# calling the setter method for the name attribute
self.name = name

if len(student_number) < 5:
raise ValueError("A student number should have at least five characters")

self.__student_number = student_number

# calling the setter method for the credits attribute
self.credits = credits

self.__notes = notes

@property
def name(self):
return self.__name

@name.setter
def name(self, name):
if name != "":
self.__name = name
else:
raise ValueError("The name cannot be an empty string")

@property
def student_number(self):
return self.__student_number

@property
def credits(self):
return self.__credits

@credits.setter
def credits(self, op):
if op >= 0:
self.__credits = op
else:
raise ValueError("The number of study credits cannot be below zero")

@property
def notes(self):
return self.__notes

@notes.setter
def notes(self, notes):
self.__notes = notes

def summary(self):
print(f"Student {self.__name} ({self.student_number}):")
print(f"- credits: {self.__credits}")
print(f"- notes: {self.notes}")``````
``````# Passing only the name and the student number as arguments to the constructor
student1 = Student("Sally Student", "12345")
student1.summary()

# Passing the name, the student number and the number of study credits
student2 = Student("Sassy Student", "54321", 25)
student2.summary()

# Passing values for all the parameters
student3 = Student("Saul Student", "99999", 140, "extra time in exam")
student3.summary()

# Passing a value for notes, but not for study credits
# NB: the parameter must be named now that the arguments are not in order
student4 = Student("Sandy Student", "98765", notes="absent in academic year 20-21")
student4.summary()``````
Sample output

Student Sally Student (12345):

• credits: 0
• notes:

Student Sassy Student (54321):

• credits: 25
• notes:

Student Saul Student (99999):

• credits: 140
• notes: extra time in exam

Student Sandy Student (98765):

• credits: 0
• notes: absent in academic year 20-21

NB: there is no setter method for the attribute `student_number` as the student number is not supposed to change.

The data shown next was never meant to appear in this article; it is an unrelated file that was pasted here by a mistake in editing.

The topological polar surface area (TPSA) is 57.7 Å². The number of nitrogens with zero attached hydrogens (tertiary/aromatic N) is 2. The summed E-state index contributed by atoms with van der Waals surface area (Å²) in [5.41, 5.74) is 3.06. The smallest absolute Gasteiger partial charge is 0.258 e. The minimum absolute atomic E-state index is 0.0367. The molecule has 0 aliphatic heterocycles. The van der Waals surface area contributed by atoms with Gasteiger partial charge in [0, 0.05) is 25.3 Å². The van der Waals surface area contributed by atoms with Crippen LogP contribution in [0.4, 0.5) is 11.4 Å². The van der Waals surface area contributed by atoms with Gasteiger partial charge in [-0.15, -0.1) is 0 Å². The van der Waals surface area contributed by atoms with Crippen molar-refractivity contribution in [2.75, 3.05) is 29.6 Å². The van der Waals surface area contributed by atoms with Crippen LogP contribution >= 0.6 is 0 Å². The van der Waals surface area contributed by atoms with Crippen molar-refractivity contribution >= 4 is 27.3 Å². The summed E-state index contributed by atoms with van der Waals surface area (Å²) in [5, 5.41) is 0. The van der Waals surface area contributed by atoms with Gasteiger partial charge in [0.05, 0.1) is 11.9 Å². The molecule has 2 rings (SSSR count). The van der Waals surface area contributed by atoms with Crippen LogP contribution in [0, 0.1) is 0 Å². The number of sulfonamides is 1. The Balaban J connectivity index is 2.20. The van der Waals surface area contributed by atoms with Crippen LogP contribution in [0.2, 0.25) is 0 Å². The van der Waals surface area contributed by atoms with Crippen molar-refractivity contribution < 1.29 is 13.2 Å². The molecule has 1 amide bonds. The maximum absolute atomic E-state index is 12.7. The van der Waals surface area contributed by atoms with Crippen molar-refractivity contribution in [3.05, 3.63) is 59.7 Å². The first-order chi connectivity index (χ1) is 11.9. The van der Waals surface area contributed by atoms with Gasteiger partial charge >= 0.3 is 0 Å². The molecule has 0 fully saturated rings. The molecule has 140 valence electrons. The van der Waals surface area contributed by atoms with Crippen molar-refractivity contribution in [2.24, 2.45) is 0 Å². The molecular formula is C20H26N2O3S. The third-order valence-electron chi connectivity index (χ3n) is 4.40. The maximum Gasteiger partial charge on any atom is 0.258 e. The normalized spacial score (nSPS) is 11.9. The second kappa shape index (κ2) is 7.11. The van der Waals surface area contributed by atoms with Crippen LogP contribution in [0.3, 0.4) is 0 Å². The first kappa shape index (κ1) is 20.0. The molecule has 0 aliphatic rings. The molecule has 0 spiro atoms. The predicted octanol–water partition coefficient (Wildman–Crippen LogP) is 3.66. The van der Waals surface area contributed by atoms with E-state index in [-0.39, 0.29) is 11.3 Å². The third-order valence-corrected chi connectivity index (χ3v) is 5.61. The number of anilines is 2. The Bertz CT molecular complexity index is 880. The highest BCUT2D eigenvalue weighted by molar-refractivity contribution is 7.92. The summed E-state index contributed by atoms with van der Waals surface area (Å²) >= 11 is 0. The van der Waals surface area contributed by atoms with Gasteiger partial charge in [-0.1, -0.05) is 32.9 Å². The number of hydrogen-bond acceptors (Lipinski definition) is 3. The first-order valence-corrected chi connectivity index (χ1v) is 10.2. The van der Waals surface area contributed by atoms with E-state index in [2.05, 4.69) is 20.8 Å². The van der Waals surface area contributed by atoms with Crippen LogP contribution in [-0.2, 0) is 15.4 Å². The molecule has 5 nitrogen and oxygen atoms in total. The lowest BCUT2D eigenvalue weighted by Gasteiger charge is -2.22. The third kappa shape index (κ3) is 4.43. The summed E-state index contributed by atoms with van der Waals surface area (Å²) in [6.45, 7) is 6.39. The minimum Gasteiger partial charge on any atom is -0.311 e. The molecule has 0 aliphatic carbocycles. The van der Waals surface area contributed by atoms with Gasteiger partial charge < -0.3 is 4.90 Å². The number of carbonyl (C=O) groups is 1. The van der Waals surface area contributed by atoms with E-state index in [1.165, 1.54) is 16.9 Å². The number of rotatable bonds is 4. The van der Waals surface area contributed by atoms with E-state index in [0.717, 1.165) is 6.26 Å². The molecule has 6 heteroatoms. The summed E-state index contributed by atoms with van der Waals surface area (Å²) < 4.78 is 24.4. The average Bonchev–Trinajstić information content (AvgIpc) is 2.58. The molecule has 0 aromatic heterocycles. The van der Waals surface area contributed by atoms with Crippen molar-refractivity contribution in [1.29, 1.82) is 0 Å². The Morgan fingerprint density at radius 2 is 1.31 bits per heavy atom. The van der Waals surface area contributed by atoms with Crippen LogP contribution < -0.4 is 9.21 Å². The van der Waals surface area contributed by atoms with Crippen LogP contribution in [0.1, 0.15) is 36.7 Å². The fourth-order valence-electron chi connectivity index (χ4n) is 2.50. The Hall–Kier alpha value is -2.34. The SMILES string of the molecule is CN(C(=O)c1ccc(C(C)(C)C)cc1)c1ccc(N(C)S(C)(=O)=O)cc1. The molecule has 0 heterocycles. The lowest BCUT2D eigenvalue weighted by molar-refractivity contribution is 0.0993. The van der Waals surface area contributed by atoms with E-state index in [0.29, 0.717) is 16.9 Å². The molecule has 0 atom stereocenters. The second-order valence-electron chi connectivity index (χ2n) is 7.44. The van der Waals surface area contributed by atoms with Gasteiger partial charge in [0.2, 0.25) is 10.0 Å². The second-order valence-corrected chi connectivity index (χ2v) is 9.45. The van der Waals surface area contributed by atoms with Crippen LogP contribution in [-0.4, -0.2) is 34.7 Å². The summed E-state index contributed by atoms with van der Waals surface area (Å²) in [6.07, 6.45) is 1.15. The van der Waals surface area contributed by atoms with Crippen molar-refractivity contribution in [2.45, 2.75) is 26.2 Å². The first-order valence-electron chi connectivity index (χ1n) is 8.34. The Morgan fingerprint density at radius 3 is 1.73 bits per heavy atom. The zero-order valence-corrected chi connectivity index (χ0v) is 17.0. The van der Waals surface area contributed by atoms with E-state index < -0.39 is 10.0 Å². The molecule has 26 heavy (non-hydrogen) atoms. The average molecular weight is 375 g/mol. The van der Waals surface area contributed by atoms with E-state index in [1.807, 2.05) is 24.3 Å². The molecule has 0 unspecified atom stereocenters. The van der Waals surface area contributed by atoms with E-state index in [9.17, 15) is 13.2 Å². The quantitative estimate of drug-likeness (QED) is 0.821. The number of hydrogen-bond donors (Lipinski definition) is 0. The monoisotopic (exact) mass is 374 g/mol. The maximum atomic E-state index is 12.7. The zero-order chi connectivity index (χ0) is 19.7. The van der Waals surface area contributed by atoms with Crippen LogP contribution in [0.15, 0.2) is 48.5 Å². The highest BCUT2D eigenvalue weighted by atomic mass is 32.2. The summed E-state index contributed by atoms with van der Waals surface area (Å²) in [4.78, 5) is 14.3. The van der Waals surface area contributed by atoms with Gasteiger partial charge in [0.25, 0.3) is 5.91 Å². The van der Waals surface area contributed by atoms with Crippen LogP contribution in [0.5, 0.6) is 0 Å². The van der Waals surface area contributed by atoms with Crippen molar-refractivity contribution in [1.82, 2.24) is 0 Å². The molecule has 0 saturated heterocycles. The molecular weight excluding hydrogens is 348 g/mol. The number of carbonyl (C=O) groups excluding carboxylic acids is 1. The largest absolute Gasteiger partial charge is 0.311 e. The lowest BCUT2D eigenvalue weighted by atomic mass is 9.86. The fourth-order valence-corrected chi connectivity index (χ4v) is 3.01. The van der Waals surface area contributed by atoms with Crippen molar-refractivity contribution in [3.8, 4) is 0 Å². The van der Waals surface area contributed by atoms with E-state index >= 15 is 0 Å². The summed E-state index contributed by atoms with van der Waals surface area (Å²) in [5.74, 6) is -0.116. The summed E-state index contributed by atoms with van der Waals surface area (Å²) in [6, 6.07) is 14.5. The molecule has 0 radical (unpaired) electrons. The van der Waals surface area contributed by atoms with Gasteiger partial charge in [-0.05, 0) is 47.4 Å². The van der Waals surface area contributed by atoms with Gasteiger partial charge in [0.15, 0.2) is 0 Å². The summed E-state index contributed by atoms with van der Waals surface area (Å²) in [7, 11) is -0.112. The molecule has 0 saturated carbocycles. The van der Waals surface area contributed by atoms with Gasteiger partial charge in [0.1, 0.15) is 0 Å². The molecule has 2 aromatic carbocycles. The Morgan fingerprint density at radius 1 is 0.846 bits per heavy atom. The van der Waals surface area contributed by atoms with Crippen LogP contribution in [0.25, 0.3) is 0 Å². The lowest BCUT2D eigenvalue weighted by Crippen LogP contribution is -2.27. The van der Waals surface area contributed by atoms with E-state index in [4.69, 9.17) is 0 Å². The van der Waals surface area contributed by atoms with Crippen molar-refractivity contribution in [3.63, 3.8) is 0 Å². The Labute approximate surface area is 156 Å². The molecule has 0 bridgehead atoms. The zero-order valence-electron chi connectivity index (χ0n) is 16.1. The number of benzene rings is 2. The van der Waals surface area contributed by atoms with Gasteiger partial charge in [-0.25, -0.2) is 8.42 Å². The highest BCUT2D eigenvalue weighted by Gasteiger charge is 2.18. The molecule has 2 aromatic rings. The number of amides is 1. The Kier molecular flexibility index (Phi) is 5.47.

There is one rather significant snag when using default values for parameters. The following example modelling yet another kind of student will shed more light on this:

``````class Student:
def __init__(self, name, completed_courses=[]):
self.name = name
self.completed_courses = completed_courses

self.completed_courses.append(course)``````
``````student1 = Student("Sally Student")
student2 = Student("Sassy Student")

print(student1.completed_courses)
print(student2.completed_courses)``````
Sample output

['ItP', 'ACiP'] ['ItP', 'ACiP']

Adding completed courses to Sally's list also adds those courses to Sassy's list. In fact, these two are the exact same list, as Python reuses the reference stored in the default value. Creating the two new Student objects in the above example is equivalent to the following:

``````courses = []
student1 = Student("Sally Student", courses)
student2 = Student("Sassy Student", courses)``````

The default values of parameters should never be instances of more complicated, mutable data structures, such as lists. The problem can be circumvented by making the following changes to the constructor of the `Student` class:

``````class Student:
def __init__(self, name, completed_courses=None):
self.name = name
if completed_courses is None:
self.completed_courses = []
else:
self.completed_courses = completed_courses

self.completed_courses.append(course)``````
``````student1 = Student("Sally Student")
student2 = Student("Sassy Student")

print(student1.completed_courses)
print(student2.completed_courses)``````
Sample output

['ItP', 'ACiP'] []

## The Grand Finale

Even though the following exercise finishes off this part of the material, the techniques required to solve it were all covered already in the section named objects as attributes. Specifically, you are not required to use the `@property` decorator or default values for parameters in this exercise. This exercise is very similar to the exercises a box of presents and the shortest person in the room.